So today was Yom Kippur, the holiest day on the Jewish calendar; the day of atonement.
It’s always weird for me, the whole high holiday thing. I’m 99.5 percent certain there’s no God. Actually, lemme rephrase. I’m 99.5 percent certain there’s no all-knowing God who was involved with the burning bush and the ark and Moses parting the sea. I mean, no matter how many Hebrew School classes I attended, and no matter what I said in my Bar Mitzvah speech, and no matter how scary a world without purpose can be … well, I sorta believe we’re a world without purpose. Or, put different, a world where we’re left to define our own purpose.
A world without God.
And yet … there I was today, alongside my two children, sitting in synagogue, listening to the rabbi with hundreds of people who, I’m guessing, come primarily because they’ve always come, and their parents always came, and their grandparents always came, and on and on and on. Truth be told, I know (personally) very few Jews who strongly believe in God. Maybe some hope She is a real thing. But hope and believe are two different words, with two different meanings. And throughout the service, I kept thinking to myself, “Why am I here? Why am I fasting? Why not just give this all up?”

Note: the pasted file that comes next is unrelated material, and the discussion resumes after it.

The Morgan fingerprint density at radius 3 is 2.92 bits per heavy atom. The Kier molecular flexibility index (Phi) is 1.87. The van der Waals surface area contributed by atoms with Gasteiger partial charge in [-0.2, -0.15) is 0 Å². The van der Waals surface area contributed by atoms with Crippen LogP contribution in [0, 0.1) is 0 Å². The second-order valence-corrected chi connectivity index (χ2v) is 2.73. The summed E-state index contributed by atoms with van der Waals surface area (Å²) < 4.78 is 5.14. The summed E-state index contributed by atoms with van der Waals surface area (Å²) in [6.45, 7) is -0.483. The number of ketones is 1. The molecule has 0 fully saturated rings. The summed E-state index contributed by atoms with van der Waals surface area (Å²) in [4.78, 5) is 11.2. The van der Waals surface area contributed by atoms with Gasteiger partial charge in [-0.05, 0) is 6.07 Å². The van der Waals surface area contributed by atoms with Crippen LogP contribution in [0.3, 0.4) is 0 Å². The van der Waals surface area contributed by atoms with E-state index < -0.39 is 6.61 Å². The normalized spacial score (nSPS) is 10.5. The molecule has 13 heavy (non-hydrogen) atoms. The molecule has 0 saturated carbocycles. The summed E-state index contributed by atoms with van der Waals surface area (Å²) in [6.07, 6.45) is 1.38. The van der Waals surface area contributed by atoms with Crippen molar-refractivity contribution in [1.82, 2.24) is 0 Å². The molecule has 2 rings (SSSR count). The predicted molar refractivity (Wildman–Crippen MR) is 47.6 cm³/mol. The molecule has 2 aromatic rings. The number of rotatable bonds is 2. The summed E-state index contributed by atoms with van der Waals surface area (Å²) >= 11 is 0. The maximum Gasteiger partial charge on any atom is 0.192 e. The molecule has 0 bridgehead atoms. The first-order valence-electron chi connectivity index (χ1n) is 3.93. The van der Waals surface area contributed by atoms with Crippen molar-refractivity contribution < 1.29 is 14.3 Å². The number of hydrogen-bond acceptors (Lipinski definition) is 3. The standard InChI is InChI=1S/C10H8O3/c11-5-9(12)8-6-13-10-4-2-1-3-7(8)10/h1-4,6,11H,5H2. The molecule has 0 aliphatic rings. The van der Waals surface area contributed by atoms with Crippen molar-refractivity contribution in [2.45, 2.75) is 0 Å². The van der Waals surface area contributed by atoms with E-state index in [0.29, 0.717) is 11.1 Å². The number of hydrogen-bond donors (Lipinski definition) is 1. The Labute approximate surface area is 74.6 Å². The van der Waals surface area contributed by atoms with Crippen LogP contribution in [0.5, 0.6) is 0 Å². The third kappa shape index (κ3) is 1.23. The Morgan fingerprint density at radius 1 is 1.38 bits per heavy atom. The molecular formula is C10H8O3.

Truly, I don’t have an answer. But I do have a photograph. It’s the one above—Stanley Pearlman, my dad, age 13, in 1955, the day of his Bar Mitzvah. I don’t know much about that afternoon, save that the ceremony took place in Brooklyn, there was a lunch afterward and my pops was never as good at Hebrew as his older brother, my Uncle Marty. Here, however, is what I do know: As long as I can remember, Dad has been involved in our little hometown Chavurah. He was a founding member; he’s been the congregation president; he listens closely to the rabbi’s sermons; he takes the stories as stories. Not always as literal truths, but as lessons; as game-plans.
And, when I was a boy, I’d sit next to Dad during services, and he’d scratch my back and I’d be as happy as a kid could be, my hero sketching invisible letters and numbers onto my shirt.
Somehow, that memory keeps me returning. And, during today’s services, as the rabbi went on about that and this, I scratched numbers and letters onto my son’s little back.
All felt right.